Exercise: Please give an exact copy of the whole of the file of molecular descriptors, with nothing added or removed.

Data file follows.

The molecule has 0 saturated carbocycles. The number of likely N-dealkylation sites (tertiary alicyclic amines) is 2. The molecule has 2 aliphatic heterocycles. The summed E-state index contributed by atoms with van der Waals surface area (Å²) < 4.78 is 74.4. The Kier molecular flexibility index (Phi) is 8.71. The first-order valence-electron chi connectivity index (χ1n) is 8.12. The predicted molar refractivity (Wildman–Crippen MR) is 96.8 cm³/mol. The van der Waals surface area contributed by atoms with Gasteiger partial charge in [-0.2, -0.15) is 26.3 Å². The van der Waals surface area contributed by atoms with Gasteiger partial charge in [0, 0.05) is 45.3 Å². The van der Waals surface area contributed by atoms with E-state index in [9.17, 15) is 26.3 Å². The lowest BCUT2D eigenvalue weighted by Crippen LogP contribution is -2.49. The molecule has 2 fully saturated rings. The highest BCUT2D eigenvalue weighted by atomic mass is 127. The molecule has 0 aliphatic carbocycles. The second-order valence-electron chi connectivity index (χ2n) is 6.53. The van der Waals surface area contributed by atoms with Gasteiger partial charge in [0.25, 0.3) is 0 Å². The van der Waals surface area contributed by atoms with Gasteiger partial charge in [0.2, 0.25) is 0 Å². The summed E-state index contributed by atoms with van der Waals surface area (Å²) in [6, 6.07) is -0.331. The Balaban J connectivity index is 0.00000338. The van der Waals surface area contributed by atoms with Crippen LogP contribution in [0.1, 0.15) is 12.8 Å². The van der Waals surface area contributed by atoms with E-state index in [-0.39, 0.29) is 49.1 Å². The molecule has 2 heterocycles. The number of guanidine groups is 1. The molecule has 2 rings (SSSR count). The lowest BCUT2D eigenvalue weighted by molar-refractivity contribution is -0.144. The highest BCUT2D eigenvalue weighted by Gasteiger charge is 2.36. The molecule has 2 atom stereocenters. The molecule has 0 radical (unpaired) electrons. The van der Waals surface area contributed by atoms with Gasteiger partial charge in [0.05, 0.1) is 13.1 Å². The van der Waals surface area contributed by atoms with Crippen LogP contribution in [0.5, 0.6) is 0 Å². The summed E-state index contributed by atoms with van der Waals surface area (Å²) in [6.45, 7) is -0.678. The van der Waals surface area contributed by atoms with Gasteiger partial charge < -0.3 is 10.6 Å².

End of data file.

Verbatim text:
The molecule has 0 saturated carbocycles. The number of likely N-dealkylation sites (tertiary alicyclic amines) is 2. The molecule has 2 aliphatic heterocycles. The summed E-state index contributed by atoms with van der Waals surface area (Å²) < 4.78 is 74.4. The Kier molecular flexibility index (Phi) is 8.71. The first-order valence-electron chi connectivity index (χ1n) is 8.12. The predicted molar refractivity (Wildman–Crippen MR) is 96.8 cm³/mol. The van der Waals surface area contributed by atoms with Gasteiger partial charge in [-0.2, -0.15) is 26.3 Å². The van der Waals surface area contributed by atoms with Gasteiger partial charge in [0, 0.05) is 45.3 Å². The van der Waals surface area contributed by atoms with E-state index in [9.17, 15) is 26.3 Å². The lowest BCUT2D eigenvalue weighted by Crippen LogP contribution is -2.49. The molecule has 2 fully saturated rings. The highest BCUT2D eigenvalue weighted by atomic mass is 127. The molecule has 0 aliphatic carbocycles. The second-order valence-electron chi connectivity index (χ2n) is 6.53. The van der Waals surface area contributed by atoms with Gasteiger partial charge in [0.25, 0.3) is 0 Å². The van der Waals surface area contributed by atoms with Gasteiger partial charge in [0.2, 0.25) is 0 Å². The summed E-state index contributed by atoms with van der Waals surface area (Å²) in [6, 6.07) is -0.331. The Balaban J connectivity index is 0.00000338. The van der Waals surface area contributed by atoms with Crippen LogP contribution in [0.1, 0.15) is 12.8 Å². The van der Waals surface area contributed by atoms with E-state index in [-0.39, 0.29) is 49.1 Å². The molecule has 2 heterocycles. The number of guanidine groups is 1. The molecule has 2 rings (SSSR count). The lowest BCUT2D eigenvalue weighted by molar-refractivity contribution is -0.144. The highest BCUT2D eigenvalue weighted by Gasteiger charge is 2.36. The molecule has 2 atom stereocenters. The molecule has 0 radical (unpaired) electrons. The van der Waals surface area contributed by atoms with Gasteiger partial charge in [0.05, 0.1) is 13.1 Å². The van der Waals surface area contributed by atoms with Crippen LogP contribution in [0.5, 0.6) is 0 Å². The summed E-state index contributed by atoms with van der Waals surface area (Å²) in [6.45, 7) is -0.678. The van der Waals surface area contributed by atoms with Gasteiger partial charge < -0.3 is 10.6 Å².